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Personal Tech

Electric toothbrush zaps germs

Ultraviolet light to put the phobias to rest

Email|Print| Text size + By Mark Baard
November 19, 2007

Personal care
I have been avoiding the dentist, telling myself my hi-tech toothbrushes are doing the hygienist's job, deleting any evidence of my coffee and cigar consumption.

The Philips Sonicare FlexCare is among the latest to make tooth brushing appear to be more of a science than it needs to be. The FlexCare looks and sounds more like a dental instrument than my other favorite, the Oral-B Triumph with SmartGuide. The Sonicare has a smaller brush head, and is lighter and more sleekly designed than the Triumph. The FlexCare also emits a whine that reminds me of the plaque-busting water jet thingy hygienists use. Apart from that, it has many of the same settings as the Triumph - such as massage mode - and the same two-minute brush cycle.

The FlexCare also has a quick-clean mode for brushing up between your morning and evening sessions. But the FlexCare's most distinguishing feature is the pushbutton UV Sanitizer in its charging base, which works like some water purifiers that kill bacteria with ultraviolet light.

Germaphobes might take comfort in using a brush that's had the UV treatment after it's fallen on the bathroom floor, for example.

The FlexCare also has a slick carrying case made of a flexible, shiny fabric. It's a nice touch for travelers, as packing a toothbrush becomes as burdensome as packing an electric razor.

Books

Robotics is still mostly all about the machismo

If anyone's serious about getting girls interested in science, they should be pushing for robotic Barbie kits, or, Lord help us, robo-Bratz.

Robotics today is a macho man's world, fueled and funded in the United States by the military, and dominated by swaggering A-Team leaders like Carnegie Mellon University professor and Darpa Grand Challenge competitor Red Whittaker.

The Unofficial Lego Mindstorms NXT Inventor's Guide, from the excellent computer book publisher No Starch Press (nostarch.com), also contain tough-guy projects for the popular Lego DIY kit.

Mindstorms expert David J. Perdue fills his book with plans for the aggressive-sounding Claw-Bot and Guard-Bot, as well as the stationary Golf-Bot. Perdue takes you step by step into the Mindstorms NXT's rich, fascinating little world of pegs, gears, and electronic parts. He also provides guidance for constructing sturdier machines for your next battle of the bots.

Perdue acknowledges that NXT-G, the NXT's graphical, and colorful, official programming language, is user-friendly. But he includes an excellent chapter on the many text languages you can also use to program Lego creations.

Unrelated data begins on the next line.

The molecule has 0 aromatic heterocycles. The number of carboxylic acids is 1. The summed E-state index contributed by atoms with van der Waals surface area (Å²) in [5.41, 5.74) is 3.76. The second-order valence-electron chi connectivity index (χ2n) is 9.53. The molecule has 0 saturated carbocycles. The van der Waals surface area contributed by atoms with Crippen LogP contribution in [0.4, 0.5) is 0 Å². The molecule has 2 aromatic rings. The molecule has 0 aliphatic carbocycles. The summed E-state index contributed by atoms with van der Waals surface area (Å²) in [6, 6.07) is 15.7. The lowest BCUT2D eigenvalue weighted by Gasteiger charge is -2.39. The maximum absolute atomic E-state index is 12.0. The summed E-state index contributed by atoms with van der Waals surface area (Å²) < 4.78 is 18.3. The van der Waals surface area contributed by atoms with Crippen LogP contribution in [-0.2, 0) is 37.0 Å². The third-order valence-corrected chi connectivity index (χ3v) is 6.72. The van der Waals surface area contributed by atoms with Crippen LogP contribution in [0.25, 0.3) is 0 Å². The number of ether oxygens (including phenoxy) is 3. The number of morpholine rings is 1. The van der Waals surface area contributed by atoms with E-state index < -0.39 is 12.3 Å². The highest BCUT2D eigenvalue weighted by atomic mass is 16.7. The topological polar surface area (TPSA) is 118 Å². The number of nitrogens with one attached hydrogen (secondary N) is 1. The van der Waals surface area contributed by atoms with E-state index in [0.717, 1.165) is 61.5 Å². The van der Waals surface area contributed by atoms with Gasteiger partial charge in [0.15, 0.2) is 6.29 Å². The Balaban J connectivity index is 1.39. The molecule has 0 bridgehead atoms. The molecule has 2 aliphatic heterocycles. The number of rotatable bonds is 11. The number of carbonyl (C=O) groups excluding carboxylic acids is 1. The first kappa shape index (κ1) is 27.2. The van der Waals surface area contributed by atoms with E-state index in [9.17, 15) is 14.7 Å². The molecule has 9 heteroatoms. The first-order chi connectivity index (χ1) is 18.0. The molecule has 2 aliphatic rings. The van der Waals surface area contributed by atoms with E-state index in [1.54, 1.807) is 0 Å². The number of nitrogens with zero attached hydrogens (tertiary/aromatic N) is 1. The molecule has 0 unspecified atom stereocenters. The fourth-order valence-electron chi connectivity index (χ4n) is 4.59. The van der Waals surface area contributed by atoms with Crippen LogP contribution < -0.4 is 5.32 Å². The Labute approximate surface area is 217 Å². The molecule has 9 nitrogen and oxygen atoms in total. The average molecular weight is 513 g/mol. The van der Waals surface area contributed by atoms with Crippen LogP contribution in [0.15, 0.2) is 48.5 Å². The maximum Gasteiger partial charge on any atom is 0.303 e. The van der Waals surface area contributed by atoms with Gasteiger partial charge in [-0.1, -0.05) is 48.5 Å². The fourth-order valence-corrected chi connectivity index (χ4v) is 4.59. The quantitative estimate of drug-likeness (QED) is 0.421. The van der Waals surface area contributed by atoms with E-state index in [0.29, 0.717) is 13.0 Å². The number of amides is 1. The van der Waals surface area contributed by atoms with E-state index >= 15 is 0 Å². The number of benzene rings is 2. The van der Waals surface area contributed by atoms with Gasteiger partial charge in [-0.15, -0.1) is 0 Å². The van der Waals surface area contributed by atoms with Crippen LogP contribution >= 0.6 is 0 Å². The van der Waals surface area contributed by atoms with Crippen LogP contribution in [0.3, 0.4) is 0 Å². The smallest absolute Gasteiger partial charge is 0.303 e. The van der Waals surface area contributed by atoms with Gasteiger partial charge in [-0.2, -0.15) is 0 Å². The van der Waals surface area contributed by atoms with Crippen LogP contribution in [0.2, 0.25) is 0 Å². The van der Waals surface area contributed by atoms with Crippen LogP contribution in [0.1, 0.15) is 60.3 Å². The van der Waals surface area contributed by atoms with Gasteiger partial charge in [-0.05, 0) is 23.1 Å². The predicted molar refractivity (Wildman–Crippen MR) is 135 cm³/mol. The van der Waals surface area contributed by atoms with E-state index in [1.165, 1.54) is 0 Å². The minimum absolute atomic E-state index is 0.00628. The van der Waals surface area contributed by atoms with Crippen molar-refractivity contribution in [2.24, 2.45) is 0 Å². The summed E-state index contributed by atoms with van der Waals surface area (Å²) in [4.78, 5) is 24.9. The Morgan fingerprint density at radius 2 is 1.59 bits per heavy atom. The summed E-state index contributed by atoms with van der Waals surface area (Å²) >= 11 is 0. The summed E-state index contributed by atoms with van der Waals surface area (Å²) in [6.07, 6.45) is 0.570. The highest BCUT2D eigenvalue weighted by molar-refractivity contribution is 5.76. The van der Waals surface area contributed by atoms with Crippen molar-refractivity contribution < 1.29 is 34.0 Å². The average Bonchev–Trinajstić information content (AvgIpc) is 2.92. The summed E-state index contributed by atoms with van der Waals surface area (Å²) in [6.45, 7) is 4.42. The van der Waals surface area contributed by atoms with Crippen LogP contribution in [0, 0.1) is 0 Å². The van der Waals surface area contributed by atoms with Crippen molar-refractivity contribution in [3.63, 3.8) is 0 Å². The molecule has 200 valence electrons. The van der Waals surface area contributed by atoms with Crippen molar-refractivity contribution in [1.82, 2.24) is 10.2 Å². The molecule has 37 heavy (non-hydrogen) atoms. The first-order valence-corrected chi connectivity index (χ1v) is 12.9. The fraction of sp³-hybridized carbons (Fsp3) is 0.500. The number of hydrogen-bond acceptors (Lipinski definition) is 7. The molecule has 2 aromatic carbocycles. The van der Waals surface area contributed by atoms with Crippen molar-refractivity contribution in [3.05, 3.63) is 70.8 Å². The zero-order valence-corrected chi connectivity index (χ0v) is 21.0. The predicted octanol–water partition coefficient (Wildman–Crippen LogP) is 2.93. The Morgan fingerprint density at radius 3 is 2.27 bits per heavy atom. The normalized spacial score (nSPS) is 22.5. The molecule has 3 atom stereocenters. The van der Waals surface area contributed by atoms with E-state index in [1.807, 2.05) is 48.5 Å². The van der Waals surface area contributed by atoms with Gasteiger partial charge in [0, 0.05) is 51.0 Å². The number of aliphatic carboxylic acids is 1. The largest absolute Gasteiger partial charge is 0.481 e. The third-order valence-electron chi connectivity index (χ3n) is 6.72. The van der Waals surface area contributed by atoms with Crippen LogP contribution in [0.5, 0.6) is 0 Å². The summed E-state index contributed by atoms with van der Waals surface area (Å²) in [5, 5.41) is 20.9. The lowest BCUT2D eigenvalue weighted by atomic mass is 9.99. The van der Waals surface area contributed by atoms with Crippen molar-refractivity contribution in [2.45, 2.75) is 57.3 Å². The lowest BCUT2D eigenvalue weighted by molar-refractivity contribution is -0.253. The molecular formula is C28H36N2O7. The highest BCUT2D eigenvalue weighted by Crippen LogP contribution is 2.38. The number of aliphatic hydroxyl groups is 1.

Prototypes

Carbon nanotube radio is 1,000 times smaller than a human hair's diameter

Carbon nanotubes are those wee wonders that scientists want to bake into all kinds of products.

Cosmetics makers say the tubes will make sunscreens last longer.

Textile manufacturers and the military are intrigued by carbon nanotube composites that are lighter and stronger than steel.

But an associate professor of engineering at the University of California at Irvine, Peter John Burke, is going beyond materials science, to explore electronics applications for carbon nanotubes. He recently helped to develop a carbon nanotube radio thousands of times smaller than the diameter of a human hair. The device can tune in broadcasts from a nearby transmitter.

Nanotube electronics, Burke says, might one day improve the performance, and lower the cost, of microchips and electronic devices. His research might also contribute to the development of so-called "smart dust," incredibly small radio transponders that could be distributed anywhere.

Burke is also the chief technology officer of a start-up in the nano-electronics field, RF Nano Corp. (rfnano.com).

Carbon is not the only substance scientists are using to make nanotubes. But it is the material they know best, at the moment. There are also boron nitride nanotubes, Burke said.

But these materials exhibit very different properties on the nano-scale. Manipulating them, and keeping them stable, are among the greatest challenges facing scientists.

Innovative last week

Another win for the Borg

Now you can own a Bluetooth Ear Module designed to remain in your ear - even when you are not on the phone. The Sound ID SM100 has three settings, and you can configure it to communicate directly with other nearby SM100s. It also adjusts automatically to changing environments, from quiet offices to noisy airports. When you are not on the phone, you can place the module in "environmental mode." Sound ID suggests that you'll hardly know the thing is in your ear.

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